In my university, every faculty member has to submit a handout at the semester beginning for his(her) course. The handout is basically a list of topics (a syllabus) that needs to be taught to the (to be)registered students. The examination questions must also focus on the topics from the submitted handout.
At the end of the semester, many a time I have been a part of the informal discussions related to the topic "How much syllabus have we completed at the end?"
I do not only find this discussion illogical but also very strange. I believe that the completion of the syllabus depends on
- The registered student group (their individual effort in the course, their own standard, capability, intelligence etc.)
- The intention of the teacher (how much depth is (s)he reaching into during the teaching, assignments, projects etc.)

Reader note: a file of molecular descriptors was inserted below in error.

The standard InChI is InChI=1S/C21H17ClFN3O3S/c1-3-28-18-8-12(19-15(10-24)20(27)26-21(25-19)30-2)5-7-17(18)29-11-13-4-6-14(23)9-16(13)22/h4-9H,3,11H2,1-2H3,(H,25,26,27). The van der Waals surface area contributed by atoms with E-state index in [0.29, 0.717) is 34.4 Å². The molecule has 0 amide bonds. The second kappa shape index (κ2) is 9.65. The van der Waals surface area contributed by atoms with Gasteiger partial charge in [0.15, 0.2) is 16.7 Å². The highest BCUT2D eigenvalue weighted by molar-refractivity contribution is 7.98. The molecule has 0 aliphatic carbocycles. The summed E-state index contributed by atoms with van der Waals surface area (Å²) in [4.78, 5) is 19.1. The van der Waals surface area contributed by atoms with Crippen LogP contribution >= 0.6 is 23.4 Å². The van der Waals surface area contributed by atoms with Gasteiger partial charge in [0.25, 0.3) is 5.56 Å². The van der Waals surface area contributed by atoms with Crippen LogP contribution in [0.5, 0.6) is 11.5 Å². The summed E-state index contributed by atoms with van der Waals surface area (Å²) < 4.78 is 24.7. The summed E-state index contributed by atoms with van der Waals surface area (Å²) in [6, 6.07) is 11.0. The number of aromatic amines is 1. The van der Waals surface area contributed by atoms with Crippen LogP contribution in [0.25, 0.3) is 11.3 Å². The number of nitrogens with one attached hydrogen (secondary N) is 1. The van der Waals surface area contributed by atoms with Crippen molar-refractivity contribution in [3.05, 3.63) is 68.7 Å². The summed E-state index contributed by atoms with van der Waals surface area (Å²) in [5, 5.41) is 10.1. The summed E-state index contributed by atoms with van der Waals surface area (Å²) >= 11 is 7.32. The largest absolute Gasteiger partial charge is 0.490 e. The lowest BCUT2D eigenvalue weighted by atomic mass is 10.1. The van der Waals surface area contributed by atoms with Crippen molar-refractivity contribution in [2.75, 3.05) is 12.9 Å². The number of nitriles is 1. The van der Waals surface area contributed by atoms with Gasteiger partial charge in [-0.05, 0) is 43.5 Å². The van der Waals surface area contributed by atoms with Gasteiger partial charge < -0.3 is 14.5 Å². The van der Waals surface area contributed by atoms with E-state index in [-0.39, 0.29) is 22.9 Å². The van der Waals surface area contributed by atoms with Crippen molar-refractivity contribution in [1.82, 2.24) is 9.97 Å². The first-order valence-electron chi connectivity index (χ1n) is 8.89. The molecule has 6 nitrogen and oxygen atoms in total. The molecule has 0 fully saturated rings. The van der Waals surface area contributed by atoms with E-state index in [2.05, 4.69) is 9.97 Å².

My university and administration often ask this question formally to the students (during their teaching feedback) as well as to the faculty members during the annual appraisal.
I have the following questions and I seek some advice on this aspect.
- Does it make sense to just say that syllabus is completed in which students get almost nothing?
- Is it not worth teaching some small amount but in an optimal way so that the students would get the true knowledge from the course and could apply whatever they learned?
- What do we actually mean by the term "syllabus completed" -- Do we mean "students learned everything that we taught" or "we taught everything, but don't care about students learning"?
- I am not considering the extreme classes of the students i.e. genius guys and the dull guys.
- I discussed informally with one of the professors involved with teaching administration, but the discussion was inconclusive.